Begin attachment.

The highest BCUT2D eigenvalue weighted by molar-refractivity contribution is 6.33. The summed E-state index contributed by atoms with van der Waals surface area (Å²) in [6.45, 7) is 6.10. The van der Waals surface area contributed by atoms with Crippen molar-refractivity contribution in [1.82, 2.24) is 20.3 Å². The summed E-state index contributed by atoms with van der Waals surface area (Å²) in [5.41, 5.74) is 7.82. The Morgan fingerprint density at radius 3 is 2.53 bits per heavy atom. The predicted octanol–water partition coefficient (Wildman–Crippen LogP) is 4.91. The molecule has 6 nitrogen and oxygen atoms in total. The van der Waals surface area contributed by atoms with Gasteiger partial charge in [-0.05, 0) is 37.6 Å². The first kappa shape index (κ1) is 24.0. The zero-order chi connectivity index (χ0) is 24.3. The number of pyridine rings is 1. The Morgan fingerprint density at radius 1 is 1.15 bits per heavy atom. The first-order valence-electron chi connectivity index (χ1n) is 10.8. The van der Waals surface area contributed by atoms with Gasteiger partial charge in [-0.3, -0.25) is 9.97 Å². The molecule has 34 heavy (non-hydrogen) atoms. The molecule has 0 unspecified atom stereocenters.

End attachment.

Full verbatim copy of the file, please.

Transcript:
The highest BCUT2D eigenvalue weighted by molar-refractivity contribution is 6.33. The summed E-state index contributed by atoms with van der Waals surface area (Å²) in [6.45, 7) is 6.10. The van der Waals surface area contributed by atoms with Crippen molar-refractivity contribution in [1.82, 2.24) is 20.3 Å². The summed E-state index contributed by atoms with van der Waals surface area (Å²) in [5.41, 5.74) is 7.82. The Morgan fingerprint density at radius 3 is 2.53 bits per heavy atom. The predicted octanol–water partition coefficient (Wildman–Crippen LogP) is 4.91. The molecule has 6 nitrogen and oxygen atoms in total. The van der Waals surface area contributed by atoms with Gasteiger partial charge in [-0.05, 0) is 37.6 Å². The first kappa shape index (κ1) is 24.0. The zero-order chi connectivity index (χ0) is 24.3. The number of pyridine rings is 1. The Morgan fingerprint density at radius 1 is 1.15 bits per heavy atom. The first-order valence-electron chi connectivity index (χ1n) is 10.8. The van der Waals surface area contributed by atoms with Gasteiger partial charge in [-0.3, -0.25) is 9.97 Å². The molecule has 34 heavy (non-hydrogen) atoms. The molecule has 0 unspecified atom stereocenters.